A Westminster research project conducted by Dr Mireille Tchapi, Post-doctoral Researcher in Sustainable Communities, and Michael Neuman, Professor of Sustainable Urbanism, has documented and analysed grassroots community-based sustainability initiatives in the most progressive and interesting neighbourhoods in London.
The project identifies key social and ecological initiatives in different boroughs and then profiles the range of enterprises and social models they use in order to showcase London’s innovative capacity. 12 community-driven initiatives have been selected from among dozens that were considered, addressing separately or in combination, various themes such as local economy, food security, local greening, housing, local heritage and identity, energy and fuel poverty, sustainable education, liveability, social care, and safety aspects. More globally, the research project identifies the need for the transition to more fully sustainable local ways of living.
The researchers have found that local residents combine grassroots creativity with local sustainability through a tremendous amount of energy, mostly on a volunteer basis. They raise awareness on climate change, lobby for environmental concerns to be operational at the local scale, battle to preserve a local identity asset or for more affordable housing, plant trees and vegetable gardens, remove weapons from the public space, and knock on the door of the most affected by the cost of energy.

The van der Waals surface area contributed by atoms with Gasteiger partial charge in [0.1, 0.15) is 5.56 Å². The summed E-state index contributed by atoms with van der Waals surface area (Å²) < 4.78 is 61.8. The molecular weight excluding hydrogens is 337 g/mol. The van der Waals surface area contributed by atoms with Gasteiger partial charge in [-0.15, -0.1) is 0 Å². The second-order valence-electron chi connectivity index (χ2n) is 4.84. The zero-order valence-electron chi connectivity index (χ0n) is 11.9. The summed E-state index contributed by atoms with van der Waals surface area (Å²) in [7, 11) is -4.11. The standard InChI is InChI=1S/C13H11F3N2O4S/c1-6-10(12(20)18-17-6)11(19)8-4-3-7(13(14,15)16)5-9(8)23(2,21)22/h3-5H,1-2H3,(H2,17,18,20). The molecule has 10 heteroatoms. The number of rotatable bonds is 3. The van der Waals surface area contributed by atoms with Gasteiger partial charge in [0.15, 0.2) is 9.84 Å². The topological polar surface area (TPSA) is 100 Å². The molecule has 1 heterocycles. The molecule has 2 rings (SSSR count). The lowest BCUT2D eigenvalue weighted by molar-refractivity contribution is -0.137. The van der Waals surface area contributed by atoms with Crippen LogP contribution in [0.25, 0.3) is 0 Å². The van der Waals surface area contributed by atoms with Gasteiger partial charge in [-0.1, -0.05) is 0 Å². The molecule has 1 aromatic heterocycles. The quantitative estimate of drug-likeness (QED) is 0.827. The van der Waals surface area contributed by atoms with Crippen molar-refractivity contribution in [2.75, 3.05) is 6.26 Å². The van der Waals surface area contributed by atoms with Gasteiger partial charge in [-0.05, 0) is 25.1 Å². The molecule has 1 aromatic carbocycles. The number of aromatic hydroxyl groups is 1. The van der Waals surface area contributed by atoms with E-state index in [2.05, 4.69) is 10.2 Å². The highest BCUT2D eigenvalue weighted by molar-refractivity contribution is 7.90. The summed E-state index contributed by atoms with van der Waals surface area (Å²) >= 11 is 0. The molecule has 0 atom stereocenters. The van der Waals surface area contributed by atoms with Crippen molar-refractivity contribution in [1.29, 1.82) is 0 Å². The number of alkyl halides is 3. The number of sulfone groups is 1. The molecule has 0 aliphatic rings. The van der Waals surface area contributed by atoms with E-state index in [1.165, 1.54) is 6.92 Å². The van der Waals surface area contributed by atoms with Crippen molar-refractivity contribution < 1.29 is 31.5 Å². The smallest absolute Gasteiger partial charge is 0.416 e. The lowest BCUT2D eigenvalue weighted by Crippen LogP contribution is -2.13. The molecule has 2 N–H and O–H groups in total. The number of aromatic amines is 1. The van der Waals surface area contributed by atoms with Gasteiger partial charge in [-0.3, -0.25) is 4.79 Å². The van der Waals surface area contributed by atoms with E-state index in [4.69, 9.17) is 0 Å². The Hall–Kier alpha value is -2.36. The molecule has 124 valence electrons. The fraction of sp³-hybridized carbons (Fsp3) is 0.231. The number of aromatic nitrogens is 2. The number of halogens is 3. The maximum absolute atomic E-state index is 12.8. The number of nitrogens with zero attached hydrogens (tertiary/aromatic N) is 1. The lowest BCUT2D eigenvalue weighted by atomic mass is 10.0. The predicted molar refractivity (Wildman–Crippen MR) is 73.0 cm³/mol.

“Such major commitment, however, can also be limited due to its specific social demography,” say the researchers in the report. “This underscores the imperative to share learnings across London, as well as further afield, using a wide array of media to reach large audiences.”
Dr Tchapi said: “What is interesting in London is the concentration of grassroots initiatives, their network strength, with regards to the level of neighbourhoods' transformations, the housing crisis happening in London, and the social cuts over the last decade in the UK.
“Many active boroughs in London are facing massive redevelopment projects and local contestations, at various levels, tackling social and environmental sustainability. The extent of the phenomenon across London can bring specificities, such as the difficulties to get neighbourhood plans supported by local authorities, in comparison to other cities of the UK, for various reasons, among which is the particular weight of economic market forces. The elaboration of the London New Plan through the hearings process gathered a number of grassroots representatives to bring forward people's voices in place-making processes. Another singular event is the declaration of London as a National park city, the first one in the UK, which encourages many local actions to get greener neighbourhoods, and for some grassroots, to develop further the idea, with a green infrastructure plan.”
In the future, the research project is set to feed into a film, a museum exhibit, and a book or catalogue documenting the work that the London neighbourhoods are doing.